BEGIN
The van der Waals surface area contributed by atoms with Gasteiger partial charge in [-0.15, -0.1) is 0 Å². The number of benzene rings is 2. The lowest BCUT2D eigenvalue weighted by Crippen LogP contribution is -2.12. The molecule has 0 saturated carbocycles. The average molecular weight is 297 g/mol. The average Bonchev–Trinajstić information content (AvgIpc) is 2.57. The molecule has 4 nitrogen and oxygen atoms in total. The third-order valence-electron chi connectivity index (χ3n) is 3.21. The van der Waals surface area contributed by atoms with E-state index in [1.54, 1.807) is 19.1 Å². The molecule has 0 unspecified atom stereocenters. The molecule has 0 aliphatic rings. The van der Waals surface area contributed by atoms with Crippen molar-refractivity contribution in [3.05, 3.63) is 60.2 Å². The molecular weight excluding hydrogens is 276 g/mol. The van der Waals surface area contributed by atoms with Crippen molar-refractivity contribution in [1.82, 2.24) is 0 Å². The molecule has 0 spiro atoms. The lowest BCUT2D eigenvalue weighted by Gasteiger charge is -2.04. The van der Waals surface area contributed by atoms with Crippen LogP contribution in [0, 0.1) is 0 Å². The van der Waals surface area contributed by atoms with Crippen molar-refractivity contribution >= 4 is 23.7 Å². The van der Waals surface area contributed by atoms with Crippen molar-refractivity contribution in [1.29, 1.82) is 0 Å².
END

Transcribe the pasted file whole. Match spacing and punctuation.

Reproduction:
The van der Waals surface area contributed by atoms with Gasteiger partial charge in [-0.15, -0.1) is 0 Å². The number of benzene rings is 2. The lowest BCUT2D eigenvalue weighted by Crippen LogP contribution is -2.12. The molecule has 0 saturated carbocycles. The average molecular weight is 297 g/mol. The average Bonchev–Trinajstić information content (AvgIpc) is 2.57. The molecule has 4 nitrogen and oxygen atoms in total. The third-order valence-electron chi connectivity index (χ3n) is 3.21. The van der Waals surface area contributed by atoms with E-state index in [1.54, 1.807) is 19.1 Å². The molecule has 0 unspecified atom stereocenters. The molecule has 0 aliphatic rings. The van der Waals surface area contributed by atoms with Crippen molar-refractivity contribution in [3.05, 3.63) is 60.2 Å². The molecular weight excluding hydrogens is 276 g/mol. The van der Waals surface area contributed by atoms with Crippen molar-refractivity contribution in [1.82, 2.24) is 0 Å². The molecule has 0 spiro atoms. The lowest BCUT2D eigenvalue weighted by Gasteiger charge is -2.04. The van der Waals surface area contributed by atoms with Crippen LogP contribution in [0, 0.1) is 0 Å². The van der Waals surface area contributed by atoms with Crippen molar-refractivity contribution >= 4 is 23.7 Å². The van der Waals surface area contributed by atoms with Crippen molar-refractivity contribution in [1.29, 1.82) is 0 Å².